Numerous articles and Internet rumors have suggested that theSPC designation means 6.8 is good only for Close QuartersBattle (CQB), but not distant targets. This is incorrect, and con-trary to the intent of the project and capabilities of the cartridge.The SPC designation was assigned based on the intended inte-gration into the Mk12 Special Purpose Rifle (SPR).The SPC was designed from the ground up to provideincreased energy, barrier penetration and incapacitation from theMk12 SPR, from contact distance to 500 meters.Based on their experience with 7.62x39mm, the project teamset a velocity goal of 200 fps faster than the AK-47 ammunitionfrom the same barrel length, with a projectile that provided a bet-ter ballistic coefficient (BC) and terminal performance. This wasachieved very soon into the project using Sierra 115-grain and Hornady 110-grain Open-Tip Match (OTM) bullets.The team used Ramshot 1660 powder for initial development,and easily exceeded the 200 fps goal. Shooting from an 18-inchSPR barrel, these loads shot 2635 to 2650 fps, 300 fps faster thanthe AK-47.Unlike military-industrial-complex programs such as the XM-8, the ERC project was driven directly by Special Forces shoot-ers at the spear’s tip—men who had been on the giving and receiving ends of fire. The 6.8 SPC was developed with less than$5,000 initial investment of government funds; later develop-ment costs were paid for by industry. This is in stark contrast totop-down “next generation” programs costing the taxpayers mil-lions and rarely producing usable weapon systems.Following its commercial debut at the 2004 SHOT show, the6.8 SPC had a slow start in the civilian market becauseRemington did not deliver ammunition quickly. Producing a load meeting velocity goals without unsafe pressure proved difficultfor Remington. Inconsistent brass quality and powder clumping problems caused further delays. They sorted it out and shipped ammo in mid-2005, but the velocity was very slow at less than2500 fps.Although these supply problems caused a lot of “fear, uncer-tainty, and doubt” about the future of the cartridge, there was asilver lining. The strong interest in an intermediate cartridge withsubstantially more power than 5.56 spurred several ammunitionmanufacturers to produce their own brass and ammunition. Byearly 2006, three separate factories were making 6.8 SPC brass:Silver State Armory, Hornady and Remington; and five manu-facturers were shipping loaded ammunition: HSM, Load-X,Remington, Hornady and Silver State Armory (SSA).The future of 6.8 SPC in the military is clouded by high-level politics and big money. Many in the military-industrial complexhave been trying to figure out how to profit from this grassroots
ornady Manufacturing Corporation has been involvedwith the 6.8 SPC project from the beginning, whenM/Sgt. Steve Holland (5th SFG (A)) approached them todevelop a bullet specifically for the new cartridge. The bul-let needed to provide a high ballistic coefficient (BC) forlong-range trajectory and to carry more energy to the tar-get, and it needed to be legal for land warfare.Shooters are accustomed to hearing that “hollow-pointsare illegal” for military use. This dates back to the 1899and 1907 Hague Conventions, which outlawed the use ofbullets “calculated to cause unnecessary suffering.” In1990, U.S. Military lawyers published a Memorandum ofLaw which determined that “open-tip match” (OTM) bul-lets such as the 175-grain Sierra MatchKing are legalunder the law of war because they are designed for long-range accuracy, not for bullet fragmentation.The open-tip jacket design is a consequence of manu-facturing a bullet with a very uniform base, aiding accura-cy. Legal arguments aside, the result is that before a bulletcan be used in war by the U.S. Military, the JAG Corpsmust review and approve it. This is a critical step in gettingnew ammunition into the hands of U.S. forces.At Holland’s request, Hornady developed a 115-grainOTM bullet. It had a cannelure ring so the rounds could becrimped, to prevent bullet set-back in recoil or while feed-ing. Since its introduction, Hornady has been selling thesebullets to Remington for use in their factory ammunition.The 115-grain Hornady OTM was the first bullet for 6.8SPC approved by JAG for use in war.Hornady continued providing the 115-grain OTM bulletto Remington for several years, with no other involvementin 6.8 SPC. Known for doing exemplary product develop-ment, Hornady received many requests for 6.8 SPCammunition. In late 2004, the firm made a decision to goahead, and Hornady’s ballisticians started to look at all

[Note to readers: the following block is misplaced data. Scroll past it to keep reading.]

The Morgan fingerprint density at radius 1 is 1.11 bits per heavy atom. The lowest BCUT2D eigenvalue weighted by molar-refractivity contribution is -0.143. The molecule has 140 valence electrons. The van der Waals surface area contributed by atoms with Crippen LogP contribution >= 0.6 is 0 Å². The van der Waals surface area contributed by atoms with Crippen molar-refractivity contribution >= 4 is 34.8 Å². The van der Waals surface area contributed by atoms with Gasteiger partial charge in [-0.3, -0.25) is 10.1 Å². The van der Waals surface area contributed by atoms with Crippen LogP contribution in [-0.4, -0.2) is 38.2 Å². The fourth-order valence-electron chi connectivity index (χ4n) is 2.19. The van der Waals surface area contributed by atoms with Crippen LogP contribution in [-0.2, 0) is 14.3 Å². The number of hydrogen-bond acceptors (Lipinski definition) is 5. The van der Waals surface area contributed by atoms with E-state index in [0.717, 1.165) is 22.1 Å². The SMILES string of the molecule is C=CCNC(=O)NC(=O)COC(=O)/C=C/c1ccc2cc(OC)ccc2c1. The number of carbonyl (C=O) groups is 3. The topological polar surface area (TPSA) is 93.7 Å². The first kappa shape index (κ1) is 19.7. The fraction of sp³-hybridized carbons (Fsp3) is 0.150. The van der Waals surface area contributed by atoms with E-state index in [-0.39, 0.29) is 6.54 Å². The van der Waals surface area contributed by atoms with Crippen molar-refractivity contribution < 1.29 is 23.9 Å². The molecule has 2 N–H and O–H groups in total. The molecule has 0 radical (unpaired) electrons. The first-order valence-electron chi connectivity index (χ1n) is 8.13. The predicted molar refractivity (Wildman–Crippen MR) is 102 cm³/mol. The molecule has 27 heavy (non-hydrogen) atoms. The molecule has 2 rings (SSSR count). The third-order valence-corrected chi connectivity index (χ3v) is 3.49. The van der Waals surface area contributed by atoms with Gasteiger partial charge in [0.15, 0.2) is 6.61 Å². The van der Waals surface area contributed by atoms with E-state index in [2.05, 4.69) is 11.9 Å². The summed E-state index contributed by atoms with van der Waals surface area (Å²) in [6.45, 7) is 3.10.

Hornady built its 6.8 SPC ammunition from the ground up,manufacturing its own brass and designing a new 110-grain bullet for better trajectory and barrier penetration.
The Hornady 110-grain OTM ammunition usessmall rifle primers, and has crimped primerpockets for reliability in autoloaders. The head-stamp reads “HORNADY 6.8mm REM SPC.”
Barrett introduced a line of 6.8 SPC rifles at the 2004SHOT Show. Here Chris and Ronnie Barrett show off ashort barreled carbine. Photo courtesy of Emily Fortier.
Tames theTames the
Smith’s rifle is built on a standard lower with a MagpulM93B stock, 18-inch Douglas barrel, TA11 ACOG, Troy back-up sights, PRI float tube and Vortex flash hider.
Shown here fitted with a lightweight titanium JET soundsuppressor, the 18-inch 6.8 SPC rifle provides all thecapability of the SPR, but superior terminal performance.